And you shouldn’t want to: their life is theirs.
At the same time, we can work together and build practical support scaffolding, trying to put in place supports and services that are needed and appropriate, involving people—some combination of family, friends, and organizations with paid staff— who are aware, engaged, and responsive to changes in what is needed and appropriate and inviting of opportunities.
We should be realistic about all this, but also realistically ambitious. Often, parents, families, and professionals suffer from a deficit of ambition for intellectually disabled autistic people, both as children and as adults. We limit what’s possible for them—what’s made available as possible—and what their lives can be.
Intellectually disabled and autistic children are often referred to as developmentally delayed. But they turn 18 or 21 and—bam!—we suddenly instead think about them as if they’re developmentally done. We commonly base our vision of their future on how they fit into non-disabled, non-autistic, non-developmentally delayed frameworks and general “age appropriate” societal norms.
That’s true for support organizations and programs, as well as for parents.
We miss something here. Developmental delay means that much life development happens in adult life for autistics, after age 18 or 21—maybe even more so than it does for us the rest of us.
The starting place for choice and decision-making every step of the way in that development and that life must be the disabled person herself or himself, and so promoting authentic self-expression is essential. Creating and developing tools and strategies for greater independence as well as fuller expression, sometimes aided by supportive technology, are fine parts of this if independence is a genuinely understood and shared goal.
I’m at the start of this part of the journey and more living the questions than offering a roadmap of answers for anyone, including myself.
But, too, I’ve experienced a fundamental shift.
Nicholas enters adulthood, I think, with joy. He is proud to be 18. He feels good about who he is, and he is aware of the harder times he has overcome. He embraces life, and he enjoys each day. He hikes and swims, juggles and shoots hoops. He has some friends—not as many as he’d like—and especially several wonderful support workers. Still, the primary person he spends his time with—his life with—is me.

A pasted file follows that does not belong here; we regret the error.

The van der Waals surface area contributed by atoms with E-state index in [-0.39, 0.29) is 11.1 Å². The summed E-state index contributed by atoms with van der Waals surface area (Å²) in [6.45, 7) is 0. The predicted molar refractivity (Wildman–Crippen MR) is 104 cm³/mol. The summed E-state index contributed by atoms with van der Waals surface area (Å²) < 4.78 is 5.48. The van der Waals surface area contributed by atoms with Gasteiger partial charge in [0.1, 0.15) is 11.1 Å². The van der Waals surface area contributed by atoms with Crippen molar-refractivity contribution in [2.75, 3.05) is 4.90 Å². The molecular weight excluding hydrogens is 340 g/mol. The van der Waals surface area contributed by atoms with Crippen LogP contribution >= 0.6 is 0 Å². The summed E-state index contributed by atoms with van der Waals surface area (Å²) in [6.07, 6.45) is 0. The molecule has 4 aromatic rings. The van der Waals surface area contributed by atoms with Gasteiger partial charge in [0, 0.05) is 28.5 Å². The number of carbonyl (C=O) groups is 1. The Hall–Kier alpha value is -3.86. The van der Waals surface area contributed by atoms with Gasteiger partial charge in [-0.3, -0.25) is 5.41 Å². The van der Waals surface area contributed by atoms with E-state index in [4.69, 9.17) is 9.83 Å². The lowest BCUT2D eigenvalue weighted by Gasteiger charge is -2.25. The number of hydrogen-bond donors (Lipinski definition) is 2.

When he was younger, I would worry about who would love Nicholas when he was older, especially when I’m gone. That’s a huge and important question, to be sure. So many autistic adults are so very lonely.
But I also now realize what’s even more important than who will love Nicholas.
Who will Nicholas get to love?
Nicholas is the person I’ve known best in my lifetime, the person closest to me and who has loved me the most, and if I’m right about anything about him, it’s that this is the answer to his “Why?” question.
I receive a lot of compliments about how I parent Nicholas, but believe me, Nicholas loves and cares for me—and takes care of me—every day.
It’s an essential part of who he is, a vital part of his sense of self and conscious identity. It’s the foundation of his self-esteem.
Nicholas sits next to me on the couch in the evening, and just as likely as the other way, he pulls me in and holds my head gently. He is filled with intention and presence, with love.
When he was younger and we were out, hiking or just in the community, when he was a little ahead of me Nicholas used to look back often to make sure I was still there—to make sure he was okay.
Now he looks back to make sure I’m okay.
Every time I stumble, which is a few too many times when we’re hiking, he says, “Are you okay, Poppa?” Often, he holds my hand and pulls me close, literally caring for me.
Nicholas knows, and speaks the language, of taking care of people, and it most fully expresses with me. Being with him brings me joy, to be sure, every day. He has been the best part of my life, from start to finish.
But who will Nicholas get to love later on and when I’m gone? No matter what supports, plans, and structures are put in place, I can’t know that for his life. And I don’t get to make those choices for him, anyway. He does.
All I can know for sure right now is that, whoever those people are, they will be incredibly blessed.
Please share or like this article using the social media buttons below. I also invite you to read some of my most popular articles about autism. Among the most read pieces are:
- Top 10 List: Things to Remember When Working with Autistic Children or Other Children with Special Needs
- Autism 101: Hating Your Autistic Child
- Accept or Reject: Part 1 of a 6-part series on autism value contrasts (with links to the other five pieces)
- Definition as Destiny: Breaking Autistic Boundaries
- Women and Men and Autism: Love and Bathrooms
- On Blackness and Autism, Identity and Essence
- 7 Values to Live By: Autism Across Schools and Classrooms
- Autism and Grief